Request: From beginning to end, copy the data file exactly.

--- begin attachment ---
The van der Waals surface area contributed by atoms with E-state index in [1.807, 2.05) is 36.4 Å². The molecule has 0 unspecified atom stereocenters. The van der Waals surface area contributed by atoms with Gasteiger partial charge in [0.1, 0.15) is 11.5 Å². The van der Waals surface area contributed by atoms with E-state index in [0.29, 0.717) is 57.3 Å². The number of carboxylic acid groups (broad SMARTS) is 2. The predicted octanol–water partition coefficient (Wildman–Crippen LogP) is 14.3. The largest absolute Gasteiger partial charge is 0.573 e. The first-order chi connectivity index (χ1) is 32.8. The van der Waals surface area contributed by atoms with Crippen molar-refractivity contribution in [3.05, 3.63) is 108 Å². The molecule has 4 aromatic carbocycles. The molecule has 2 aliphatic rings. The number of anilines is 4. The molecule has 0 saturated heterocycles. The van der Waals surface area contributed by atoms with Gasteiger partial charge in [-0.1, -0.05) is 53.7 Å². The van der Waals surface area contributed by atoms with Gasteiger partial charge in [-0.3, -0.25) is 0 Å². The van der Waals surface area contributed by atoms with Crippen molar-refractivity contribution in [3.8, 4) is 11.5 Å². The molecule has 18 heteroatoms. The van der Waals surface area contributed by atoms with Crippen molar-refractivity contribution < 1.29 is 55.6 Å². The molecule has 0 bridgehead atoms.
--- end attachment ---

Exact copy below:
The van der Waals surface area contributed by atoms with E-state index in [1.807, 2.05) is 36.4 Å². The molecule has 0 unspecified atom stereocenters. The van der Waals surface area contributed by atoms with Gasteiger partial charge in [0.1, 0.15) is 11.5 Å². The van der Waals surface area contributed by atoms with E-state index in [0.29, 0.717) is 57.3 Å². The number of carboxylic acid groups (broad SMARTS) is 2. The predicted octanol–water partition coefficient (Wildman–Crippen LogP) is 14.3. The largest absolute Gasteiger partial charge is 0.573 e. The first-order chi connectivity index (χ1) is 32.8. The van der Waals surface area contributed by atoms with Crippen molar-refractivity contribution in [3.05, 3.63) is 108 Å². The molecule has 4 aromatic carbocycles. The molecule has 2 aliphatic rings. The number of anilines is 4. The molecule has 0 saturated heterocycles. The van der Waals surface area contributed by atoms with Gasteiger partial charge in [-0.1, -0.05) is 53.7 Å². The van der Waals surface area contributed by atoms with Gasteiger partial charge in [-0.3, -0.25) is 0 Å². The van der Waals surface area contributed by atoms with Crippen molar-refractivity contribution in [3.8, 4) is 11.5 Å². The molecule has 18 heteroatoms. The van der Waals surface area contributed by atoms with Crippen molar-refractivity contribution < 1.29 is 55.6 Å². The molecule has 0 bridgehead atoms.